[EM] Russ's stories about me and computer programs
nkklrp at hotmail.com
Wed Jun 1 22:40:43 PDT 2005
I never completely replied to this before, at least not to one of its
completely false claims.
Russ said, in January:
A couple of years ago, Mike expressed an interest in learning to do some
programming, which he had never done.
Actually no, that isn't correct. Russ freely makes things up. I'd done some
programming, over a period of years. I discussed that in my earlier posting
today, so I won't repeat that discussion.
What I suggested was that the BeatpathWinner algorithm be put up at the
website. It was agreed that I'd send it in a programming language (as
opposed to pseudocode). Pseudocode would have been fine too, but I also
wanted to write a program rather than just a pseudocode description.
I chose Python because it was said to be the easiest of the popular modern
He asked me what language I
recommend. I told him that I like Python, and it is considered a good
I chose Python for the reason that I said, above. Authors liked it, and
suggested that it's the easiest of the popular, modern programming
languages. Russ agreed that he liked Python, or liked what he'd heard about
it, so it seemed a good medium for communication of the algorithm.
Then we decided to post some CSSD code on the site.
BeatpathWinner and CSSD, though they're equivalent, are completely different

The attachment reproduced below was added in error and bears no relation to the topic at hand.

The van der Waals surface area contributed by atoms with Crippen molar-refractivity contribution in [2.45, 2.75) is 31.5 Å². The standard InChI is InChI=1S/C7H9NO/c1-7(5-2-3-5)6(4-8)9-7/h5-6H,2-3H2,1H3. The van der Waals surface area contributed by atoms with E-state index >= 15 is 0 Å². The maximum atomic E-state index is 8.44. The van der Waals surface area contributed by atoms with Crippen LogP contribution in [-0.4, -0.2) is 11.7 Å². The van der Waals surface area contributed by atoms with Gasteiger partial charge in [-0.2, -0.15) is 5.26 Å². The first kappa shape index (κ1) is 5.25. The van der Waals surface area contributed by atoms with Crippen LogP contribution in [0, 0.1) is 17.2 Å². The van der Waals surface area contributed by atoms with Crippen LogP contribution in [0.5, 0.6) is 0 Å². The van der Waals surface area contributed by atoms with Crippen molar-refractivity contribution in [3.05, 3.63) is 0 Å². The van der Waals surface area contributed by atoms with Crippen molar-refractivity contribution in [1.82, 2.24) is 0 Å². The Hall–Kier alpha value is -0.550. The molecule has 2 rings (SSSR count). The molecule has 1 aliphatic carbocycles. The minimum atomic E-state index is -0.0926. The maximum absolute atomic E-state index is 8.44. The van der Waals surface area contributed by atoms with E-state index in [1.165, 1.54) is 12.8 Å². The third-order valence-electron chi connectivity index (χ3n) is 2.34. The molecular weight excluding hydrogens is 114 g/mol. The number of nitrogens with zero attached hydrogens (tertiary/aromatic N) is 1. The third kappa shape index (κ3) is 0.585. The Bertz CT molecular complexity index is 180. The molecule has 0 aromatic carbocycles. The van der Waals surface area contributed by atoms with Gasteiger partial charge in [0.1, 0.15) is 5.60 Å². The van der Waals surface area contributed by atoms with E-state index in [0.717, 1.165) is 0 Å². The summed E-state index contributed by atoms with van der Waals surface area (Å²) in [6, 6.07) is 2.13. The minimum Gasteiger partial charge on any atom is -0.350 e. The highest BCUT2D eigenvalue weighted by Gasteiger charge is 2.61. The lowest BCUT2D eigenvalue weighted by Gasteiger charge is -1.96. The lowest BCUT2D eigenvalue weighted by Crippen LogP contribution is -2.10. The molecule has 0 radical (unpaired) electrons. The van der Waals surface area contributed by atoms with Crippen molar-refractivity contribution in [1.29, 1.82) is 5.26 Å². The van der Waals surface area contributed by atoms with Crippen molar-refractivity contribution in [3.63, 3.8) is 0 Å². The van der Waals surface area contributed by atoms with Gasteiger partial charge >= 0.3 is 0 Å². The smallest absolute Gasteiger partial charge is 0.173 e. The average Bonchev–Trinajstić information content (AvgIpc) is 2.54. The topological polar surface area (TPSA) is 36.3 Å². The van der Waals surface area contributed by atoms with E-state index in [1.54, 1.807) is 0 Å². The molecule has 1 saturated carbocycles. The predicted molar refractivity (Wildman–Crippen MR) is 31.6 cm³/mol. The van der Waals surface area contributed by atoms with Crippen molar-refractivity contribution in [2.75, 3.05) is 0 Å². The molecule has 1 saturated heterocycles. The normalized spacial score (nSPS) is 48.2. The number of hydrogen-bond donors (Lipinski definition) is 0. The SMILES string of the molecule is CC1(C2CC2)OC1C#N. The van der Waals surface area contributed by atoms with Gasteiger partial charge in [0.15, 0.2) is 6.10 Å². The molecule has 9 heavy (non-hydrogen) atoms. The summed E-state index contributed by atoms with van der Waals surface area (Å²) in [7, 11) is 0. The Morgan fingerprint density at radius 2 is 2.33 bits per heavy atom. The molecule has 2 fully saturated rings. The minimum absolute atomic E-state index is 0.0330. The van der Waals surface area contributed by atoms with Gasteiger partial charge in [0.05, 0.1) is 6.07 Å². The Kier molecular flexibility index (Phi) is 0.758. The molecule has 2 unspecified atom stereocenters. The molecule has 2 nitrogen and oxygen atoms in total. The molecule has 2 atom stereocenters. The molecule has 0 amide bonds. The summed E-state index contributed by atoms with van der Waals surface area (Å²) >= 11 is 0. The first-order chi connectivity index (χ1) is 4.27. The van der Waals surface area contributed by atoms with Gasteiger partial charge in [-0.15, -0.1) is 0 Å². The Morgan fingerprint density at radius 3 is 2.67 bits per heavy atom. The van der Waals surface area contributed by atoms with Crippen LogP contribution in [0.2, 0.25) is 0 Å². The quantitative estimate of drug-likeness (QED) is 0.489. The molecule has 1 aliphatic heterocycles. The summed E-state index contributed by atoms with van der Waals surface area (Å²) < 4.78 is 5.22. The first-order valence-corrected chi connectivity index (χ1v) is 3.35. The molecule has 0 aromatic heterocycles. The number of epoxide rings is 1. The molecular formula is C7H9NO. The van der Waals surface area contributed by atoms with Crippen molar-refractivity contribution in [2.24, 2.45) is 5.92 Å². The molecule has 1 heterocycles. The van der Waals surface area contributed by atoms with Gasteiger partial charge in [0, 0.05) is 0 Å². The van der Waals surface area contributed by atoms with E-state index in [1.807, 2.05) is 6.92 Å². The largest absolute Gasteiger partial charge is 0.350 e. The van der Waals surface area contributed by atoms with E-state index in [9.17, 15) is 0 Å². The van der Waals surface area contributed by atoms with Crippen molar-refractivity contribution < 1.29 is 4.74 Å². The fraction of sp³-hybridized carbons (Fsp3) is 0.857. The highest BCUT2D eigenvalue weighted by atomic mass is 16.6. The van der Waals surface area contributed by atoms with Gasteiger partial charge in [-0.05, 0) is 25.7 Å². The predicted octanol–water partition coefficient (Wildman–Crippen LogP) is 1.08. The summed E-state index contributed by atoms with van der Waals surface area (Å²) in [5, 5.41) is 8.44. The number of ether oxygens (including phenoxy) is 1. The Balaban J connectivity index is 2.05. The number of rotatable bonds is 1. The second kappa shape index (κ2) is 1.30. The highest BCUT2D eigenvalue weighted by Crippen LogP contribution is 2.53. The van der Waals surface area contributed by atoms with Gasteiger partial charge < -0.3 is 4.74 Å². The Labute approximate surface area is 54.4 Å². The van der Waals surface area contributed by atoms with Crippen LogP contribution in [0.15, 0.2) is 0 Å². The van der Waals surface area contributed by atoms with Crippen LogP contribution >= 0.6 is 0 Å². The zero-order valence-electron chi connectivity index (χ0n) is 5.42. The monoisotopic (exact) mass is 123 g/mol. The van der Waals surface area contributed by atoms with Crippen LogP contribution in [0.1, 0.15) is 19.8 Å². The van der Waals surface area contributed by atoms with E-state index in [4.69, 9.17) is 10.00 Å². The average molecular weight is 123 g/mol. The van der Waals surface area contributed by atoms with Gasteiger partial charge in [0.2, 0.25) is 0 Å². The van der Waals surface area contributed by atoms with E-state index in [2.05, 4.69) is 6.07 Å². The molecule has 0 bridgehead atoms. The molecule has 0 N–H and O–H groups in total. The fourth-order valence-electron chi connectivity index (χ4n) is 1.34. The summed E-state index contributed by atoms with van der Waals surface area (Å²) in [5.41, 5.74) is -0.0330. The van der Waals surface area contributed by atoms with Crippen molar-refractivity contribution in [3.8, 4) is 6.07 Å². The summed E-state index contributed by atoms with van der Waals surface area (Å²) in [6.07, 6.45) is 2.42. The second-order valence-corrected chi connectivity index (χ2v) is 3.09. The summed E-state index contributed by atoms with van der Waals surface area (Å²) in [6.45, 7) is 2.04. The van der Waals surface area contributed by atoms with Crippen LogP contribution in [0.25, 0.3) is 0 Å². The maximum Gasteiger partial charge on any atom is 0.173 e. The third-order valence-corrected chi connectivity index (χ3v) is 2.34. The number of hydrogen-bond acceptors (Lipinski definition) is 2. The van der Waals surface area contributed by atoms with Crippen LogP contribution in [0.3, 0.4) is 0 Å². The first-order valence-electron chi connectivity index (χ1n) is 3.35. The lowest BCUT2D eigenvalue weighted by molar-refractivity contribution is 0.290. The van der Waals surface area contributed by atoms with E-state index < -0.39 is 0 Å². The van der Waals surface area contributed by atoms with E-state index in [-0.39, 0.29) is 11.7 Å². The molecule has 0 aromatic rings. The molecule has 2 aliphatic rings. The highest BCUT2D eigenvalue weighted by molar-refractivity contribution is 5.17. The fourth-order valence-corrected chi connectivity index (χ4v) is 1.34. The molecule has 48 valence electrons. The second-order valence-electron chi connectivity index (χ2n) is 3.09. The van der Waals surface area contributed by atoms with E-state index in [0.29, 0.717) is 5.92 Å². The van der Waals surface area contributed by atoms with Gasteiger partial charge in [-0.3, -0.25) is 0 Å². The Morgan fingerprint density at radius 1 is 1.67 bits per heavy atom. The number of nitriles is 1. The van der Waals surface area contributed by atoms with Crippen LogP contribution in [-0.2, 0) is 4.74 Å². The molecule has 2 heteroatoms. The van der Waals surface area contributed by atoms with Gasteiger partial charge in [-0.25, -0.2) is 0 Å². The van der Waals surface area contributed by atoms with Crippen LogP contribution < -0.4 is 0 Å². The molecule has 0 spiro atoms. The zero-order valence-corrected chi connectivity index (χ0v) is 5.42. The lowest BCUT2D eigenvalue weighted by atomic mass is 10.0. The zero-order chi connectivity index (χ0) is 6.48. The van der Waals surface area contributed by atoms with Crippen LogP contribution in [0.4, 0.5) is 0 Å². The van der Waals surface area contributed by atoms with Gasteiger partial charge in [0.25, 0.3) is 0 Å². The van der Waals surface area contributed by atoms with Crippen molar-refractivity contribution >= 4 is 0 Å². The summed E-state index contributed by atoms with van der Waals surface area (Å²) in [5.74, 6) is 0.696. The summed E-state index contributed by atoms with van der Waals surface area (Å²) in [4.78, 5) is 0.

algorithms. And the decision to post BeatpathWinner at the website was made
before a language was chosen. In fact, it was the reason why a language was
He said he would
send pseudocode, and I would implement it in Python.
No, the agreement was that I'd express the algorithm in Python, which I did.
Mike had never
actually obtained access to a Python interpreter
, but I suggested that
he could take a cut at a Python implementation and I would fix the
syntax, debug it, and test it.
Yes, I'd send a Python program for the BeatpathWinner algorighm. Having the
Python language, Russ could test the program for syntax typos.
In other words, the pseudocode would be
written in Python.
No, Python isn't pseudocode. The Python would be written in Python.
Well, Mike sent me piece of junk that was chocked full of both syntax
errors and logic errors.
As I said, there were a few (but not many) syntax errors. Of course a
particular syntax error shows up wherever that particular syntax is used.
There were no "logic errors". As I said, the Python book I used implied
something incorrect about the use of multidimensional arrays, but that was
not a "logic error" on my part, but rather was a writing error in the Python
book. As I said, when I found out that the multildimensional arrays didn't
work as described, I didn' t use them, and instead made multidimensional
arrays from Python's 1-dimensional arrays and a function that I wrote.
Mike then explained that he couldn't handle the Python convention of
using indentation, in lieu of "endif" and "endfor" delimiters, to define
the logical structure.
No, I didn't say that. I said that e-mail often can't handle the